Whitman news since 1896

Whitman Wire

Vol. CLIV, Issue 10
Whitman news since 1896

Whitman Wire

Whitman news since 1896

Whitman Wire

A Tribute to Youth Soccer

From the time I was four years old until I was 14, I played in a recreational youth soccer league in my tiny home town of Stevensville, Montana. Stevensville Youth Soccer (SYS as I so fondly remember it) was an opportunity for me to get out and make friends after a slow day of school. Practice was simple, focusing more on fun than teaching specific skills in soccer, although I do remember running the same throw in drill every single year for maybe five years, so there were definitely teaching moments.

My fondest memories of it all were the brightly colored jerseys that my team and I got each year, with the naming of our team always including the aspect of our jersey color. Whether it was “Blue Lightning,” “Green Mean Kicking Machines” or even “Killer Smurfs,” the names were always fun for the players while promoting a low pressure environment. We would have matching colored socks that were not specified for the size of the kid, so you would have to fold them over once or twice to get them to stay below your knee.

I invite you to imagine a young towhead blond me playing in these games. My calves always looked so absurd with my thick, folded over socks covering my massive over-ankle shin guards. I’m sure my parents would have bought me shorts that were a little too big for me so I could “grow into them.” I distinctly remember photos of me having my shirt tucked in as well (likely similar sizing issues spurred by my parents) with my blue prescription sports goggles because I was as terribly blind then as I am now. I always had to have black cleats, and often they were the ones with the fold over tongue (if you know, you know) with laces so long that I had to lace them all the way around the bottom of the shoe and tie them at the top.

To put it simply, I had swag. Not that that mattered to me in the slightest when I was on the field. When I was young, anytime I got the opportunity to play the game, I was giving all the effort that I could. I did everything my coach told me to. I would run the entire field if I saw an opportunity to score, I played as a center back for a few years, I even played goalkeeper for an entire season (mainly because my brother had, and I did anything I could to be like him). Partially that was because my dad coached me for a few years, but I always had the feeling that I needed to give everything I had.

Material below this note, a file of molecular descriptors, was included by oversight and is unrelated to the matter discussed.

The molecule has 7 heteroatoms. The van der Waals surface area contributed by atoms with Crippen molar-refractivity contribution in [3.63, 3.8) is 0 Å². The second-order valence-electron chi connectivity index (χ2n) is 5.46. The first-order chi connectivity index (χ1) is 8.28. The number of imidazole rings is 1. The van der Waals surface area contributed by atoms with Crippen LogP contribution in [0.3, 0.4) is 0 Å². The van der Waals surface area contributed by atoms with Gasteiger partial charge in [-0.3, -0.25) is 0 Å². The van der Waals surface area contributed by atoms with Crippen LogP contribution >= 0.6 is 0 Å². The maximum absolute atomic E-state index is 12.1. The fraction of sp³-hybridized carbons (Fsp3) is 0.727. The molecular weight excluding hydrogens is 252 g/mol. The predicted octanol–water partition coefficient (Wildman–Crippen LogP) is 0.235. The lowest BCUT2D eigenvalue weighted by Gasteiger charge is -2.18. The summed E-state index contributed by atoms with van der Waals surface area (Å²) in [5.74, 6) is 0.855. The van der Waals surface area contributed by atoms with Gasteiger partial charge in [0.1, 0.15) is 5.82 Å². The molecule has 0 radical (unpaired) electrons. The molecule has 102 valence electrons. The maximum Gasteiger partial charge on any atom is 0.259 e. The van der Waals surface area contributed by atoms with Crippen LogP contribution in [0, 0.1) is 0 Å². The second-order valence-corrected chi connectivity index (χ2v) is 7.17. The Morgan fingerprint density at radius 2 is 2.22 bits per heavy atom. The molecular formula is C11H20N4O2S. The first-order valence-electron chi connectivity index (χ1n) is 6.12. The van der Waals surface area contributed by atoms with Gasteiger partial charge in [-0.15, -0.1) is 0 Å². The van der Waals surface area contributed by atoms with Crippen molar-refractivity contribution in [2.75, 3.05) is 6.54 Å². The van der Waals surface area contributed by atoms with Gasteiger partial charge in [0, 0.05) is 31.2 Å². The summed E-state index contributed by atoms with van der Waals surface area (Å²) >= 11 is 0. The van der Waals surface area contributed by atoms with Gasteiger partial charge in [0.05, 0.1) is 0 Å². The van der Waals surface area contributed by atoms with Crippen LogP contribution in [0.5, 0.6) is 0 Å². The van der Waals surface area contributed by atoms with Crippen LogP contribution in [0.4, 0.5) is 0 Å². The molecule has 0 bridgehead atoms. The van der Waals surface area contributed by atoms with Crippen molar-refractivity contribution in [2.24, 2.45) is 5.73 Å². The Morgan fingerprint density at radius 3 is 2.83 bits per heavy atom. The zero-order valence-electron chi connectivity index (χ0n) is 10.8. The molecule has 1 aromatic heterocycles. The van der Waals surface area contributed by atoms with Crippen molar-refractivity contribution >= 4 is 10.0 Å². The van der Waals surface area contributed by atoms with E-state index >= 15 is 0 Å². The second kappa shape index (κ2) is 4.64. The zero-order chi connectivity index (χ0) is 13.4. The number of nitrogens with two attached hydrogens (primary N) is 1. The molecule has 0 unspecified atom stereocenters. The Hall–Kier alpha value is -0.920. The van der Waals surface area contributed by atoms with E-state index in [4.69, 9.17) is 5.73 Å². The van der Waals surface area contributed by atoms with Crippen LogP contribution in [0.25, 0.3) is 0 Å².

I have never had a better feeling than running my butt off for what was likely 60 minutes (which doesn’t feel long anymore) and being rewarded with snacks from the team parents. Orange slices, juice boxes, rice krispie treats, string cheese, fruit roll ups; you name it, I was always grateful. However, I wish I could have gone back and been more appreciative of some of the smaller things that I may have missed.

My games always happened around 6-7 p.m., which means that the sun would always set in the middle of my games. Not once did I even truly appreciate how cool it was that I always got to play soccer and watch a sunset at the same time. The cold that came in after the sun went down was always a negative to young me, but I would give anything for those crisp fall nights now. Maybe above all else, I miss the times that I got to play on the same team as my brother with my dad as our coach. There was always so much for me to appreciate that I feel I may have missed out on.

Maybe I’m looking back on my life with rose-tinted glasses, maybe I’m a little homesick, maybe it’s a combination of the two. But what I do know is that when I was able to play a game just to play a game, that was when my life was at its peak. Competitive sports served me well for the ages I played them, but I do think that there is something so special about the low intensity, no stakes games that I used to play back in SYS. Whether it be my love of sports, my fondness towards nature or my adoration of the fall season, I do think that my experience in youth soccer helped me to sculpt who I am today and I will always be grateful for it.

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